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The University of Virginia has outlined new restrictions on fraternities — which includes having at least three members stay sober through the night, and hiring an outside security guard during large parties — after the school was rocked by a Rolling Stone article alleging a gang rape at a frat house. That report was later found to be not completely accurate.
The university suspended all fraternities on Nov. 22 after the woman, identified only as “Jackie,” claimed in the magazine that she was gang raped at a frat party in 2012. Inconsistencies have since been pointed out in the story, which was dubbed "the worst journalism of 2014" by the Columbia Journalism Review.
Nevertheless, frat activities will only be able to resume if fraternities agree to the new rules, University of Virginia President Teresa A. Sullivan announced Tuesday. Fraternities have until Jan. 16 to sign the agreement.
"I believe the new safety measures recommended by the student leaders in the Greek community will help provide a safer environment for their members and guests," Sullivan said in a statement.
The agreement requires that at least three frat members stay sober, and that at least one be stationed near the stairway leading to bedrooms. It also restricts what kind of alcohol can be served, and, at large events, requires an outside bartender be hired to serve hard liquor.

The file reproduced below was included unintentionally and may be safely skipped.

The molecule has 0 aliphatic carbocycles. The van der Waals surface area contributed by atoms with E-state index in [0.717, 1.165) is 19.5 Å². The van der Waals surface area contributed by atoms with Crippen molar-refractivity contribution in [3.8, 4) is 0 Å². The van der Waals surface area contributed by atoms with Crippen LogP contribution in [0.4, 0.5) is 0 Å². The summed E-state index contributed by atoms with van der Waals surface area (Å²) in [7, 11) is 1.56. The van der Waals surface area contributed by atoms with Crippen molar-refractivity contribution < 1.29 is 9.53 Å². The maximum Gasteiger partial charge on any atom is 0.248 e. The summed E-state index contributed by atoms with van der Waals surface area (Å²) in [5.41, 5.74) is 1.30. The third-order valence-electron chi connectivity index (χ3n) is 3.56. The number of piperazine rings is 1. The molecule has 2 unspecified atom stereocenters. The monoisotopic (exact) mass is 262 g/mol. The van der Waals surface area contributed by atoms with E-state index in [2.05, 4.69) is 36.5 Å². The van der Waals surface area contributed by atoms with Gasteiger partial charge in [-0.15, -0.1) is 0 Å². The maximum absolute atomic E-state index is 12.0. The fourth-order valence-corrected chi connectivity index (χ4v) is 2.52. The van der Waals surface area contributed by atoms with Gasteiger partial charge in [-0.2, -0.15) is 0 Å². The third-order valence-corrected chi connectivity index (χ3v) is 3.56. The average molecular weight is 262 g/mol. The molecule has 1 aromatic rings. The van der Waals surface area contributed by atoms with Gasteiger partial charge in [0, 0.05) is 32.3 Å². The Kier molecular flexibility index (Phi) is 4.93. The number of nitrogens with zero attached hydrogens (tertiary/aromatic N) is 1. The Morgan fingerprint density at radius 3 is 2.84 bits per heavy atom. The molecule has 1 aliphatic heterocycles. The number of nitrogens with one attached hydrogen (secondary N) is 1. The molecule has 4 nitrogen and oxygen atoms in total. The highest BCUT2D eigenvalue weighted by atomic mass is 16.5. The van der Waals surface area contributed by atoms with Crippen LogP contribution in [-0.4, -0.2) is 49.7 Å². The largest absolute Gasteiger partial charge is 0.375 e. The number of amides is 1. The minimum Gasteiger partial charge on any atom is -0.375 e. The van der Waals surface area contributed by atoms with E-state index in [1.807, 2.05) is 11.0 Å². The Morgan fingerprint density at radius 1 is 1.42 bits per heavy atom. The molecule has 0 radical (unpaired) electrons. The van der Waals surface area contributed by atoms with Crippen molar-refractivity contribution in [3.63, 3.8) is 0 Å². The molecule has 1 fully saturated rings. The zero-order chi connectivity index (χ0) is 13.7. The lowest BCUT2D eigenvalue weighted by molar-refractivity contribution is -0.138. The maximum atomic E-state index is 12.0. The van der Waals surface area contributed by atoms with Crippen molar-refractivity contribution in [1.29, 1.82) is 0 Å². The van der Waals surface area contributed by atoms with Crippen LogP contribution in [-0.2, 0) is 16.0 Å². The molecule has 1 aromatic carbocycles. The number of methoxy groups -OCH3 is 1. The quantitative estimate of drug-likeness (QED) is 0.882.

The new rules come even after problems with the alleged victim’s story in Rolling Stone emerged, forcing the magazine to apologize and admit that “our trust in her was misplaced."
The University went ahead with its investigation into on-campus sexual assaults even after the story was discredited. Sullivan said security on campus would also be increased and that more counselors will be made available to work with sexual assault victims.
- UVA Board Chairman Calls Rolling Stone Article 'Drive-By' Journalism
- Rolling Stone Backpedals On UVA Rape Story, Says 'Trust' in Victim Misplaced
- 'I Am Sorry': UVA Apologizes in Wake of Rape Report